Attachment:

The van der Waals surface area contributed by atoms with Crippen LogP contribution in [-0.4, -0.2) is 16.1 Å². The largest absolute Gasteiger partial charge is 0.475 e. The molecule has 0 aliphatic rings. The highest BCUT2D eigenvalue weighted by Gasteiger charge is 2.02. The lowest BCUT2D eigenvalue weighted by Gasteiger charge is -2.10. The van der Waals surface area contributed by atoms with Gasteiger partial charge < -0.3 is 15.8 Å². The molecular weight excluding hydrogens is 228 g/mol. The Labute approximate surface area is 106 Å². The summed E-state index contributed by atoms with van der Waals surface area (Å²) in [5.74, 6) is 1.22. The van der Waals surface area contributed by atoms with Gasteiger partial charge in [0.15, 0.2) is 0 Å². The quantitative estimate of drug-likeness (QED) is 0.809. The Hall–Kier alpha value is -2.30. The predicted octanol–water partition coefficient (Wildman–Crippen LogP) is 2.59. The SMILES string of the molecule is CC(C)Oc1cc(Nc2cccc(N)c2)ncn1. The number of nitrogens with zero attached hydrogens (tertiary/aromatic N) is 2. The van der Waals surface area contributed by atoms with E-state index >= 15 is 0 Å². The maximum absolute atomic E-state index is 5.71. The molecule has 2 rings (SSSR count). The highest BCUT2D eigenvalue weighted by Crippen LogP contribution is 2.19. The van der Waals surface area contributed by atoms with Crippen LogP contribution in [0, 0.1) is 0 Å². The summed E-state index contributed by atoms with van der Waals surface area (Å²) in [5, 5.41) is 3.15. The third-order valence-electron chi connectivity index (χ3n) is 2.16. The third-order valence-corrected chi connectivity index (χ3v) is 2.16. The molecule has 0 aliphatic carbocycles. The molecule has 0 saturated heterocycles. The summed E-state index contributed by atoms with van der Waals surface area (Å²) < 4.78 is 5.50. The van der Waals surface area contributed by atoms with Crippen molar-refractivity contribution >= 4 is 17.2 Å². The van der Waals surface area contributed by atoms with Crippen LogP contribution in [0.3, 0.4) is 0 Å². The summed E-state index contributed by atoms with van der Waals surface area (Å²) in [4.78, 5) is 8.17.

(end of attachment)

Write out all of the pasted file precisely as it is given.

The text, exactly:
The van der Waals surface area contributed by atoms with Crippen LogP contribution in [-0.4, -0.2) is 16.1 Å². The largest absolute Gasteiger partial charge is 0.475 e. The molecule has 0 aliphatic rings. The highest BCUT2D eigenvalue weighted by Gasteiger charge is 2.02. The lowest BCUT2D eigenvalue weighted by Gasteiger charge is -2.10. The van der Waals surface area contributed by atoms with Gasteiger partial charge < -0.3 is 15.8 Å². The molecular weight excluding hydrogens is 228 g/mol. The Labute approximate surface area is 106 Å². The summed E-state index contributed by atoms with van der Waals surface area (Å²) in [5.74, 6) is 1.22. The van der Waals surface area contributed by atoms with Gasteiger partial charge in [0.15, 0.2) is 0 Å². The quantitative estimate of drug-likeness (QED) is 0.809. The Hall–Kier alpha value is -2.30. The predicted octanol–water partition coefficient (Wildman–Crippen LogP) is 2.59. The SMILES string of the molecule is CC(C)Oc1cc(Nc2cccc(N)c2)ncn1. The number of nitrogens with zero attached hydrogens (tertiary/aromatic N) is 2. The van der Waals surface area contributed by atoms with E-state index >= 15 is 0 Å². The maximum absolute atomic E-state index is 5.71. The molecule has 2 rings (SSSR count). The highest BCUT2D eigenvalue weighted by Crippen LogP contribution is 2.19. The van der Waals surface area contributed by atoms with Crippen LogP contribution in [0, 0.1) is 0 Å². The summed E-state index contributed by atoms with van der Waals surface area (Å²) in [5, 5.41) is 3.15. The third-order valence-electron chi connectivity index (χ3n) is 2.16. The third-order valence-corrected chi connectivity index (χ3v) is 2.16. The molecule has 0 aliphatic carbocycles. The molecule has 0 saturated heterocycles. The summed E-state index contributed by atoms with van der Waals surface area (Å²) < 4.78 is 5.50. The van der Waals surface area contributed by atoms with Crippen molar-refractivity contribution >= 4 is 17.2 Å². The van der Waals surface area contributed by atoms with Crippen LogP contribution in [0.3, 0.4) is 0 Å². The summed E-state index contributed by atoms with van der Waals surface area (Å²) in [4.78, 5) is 8.17.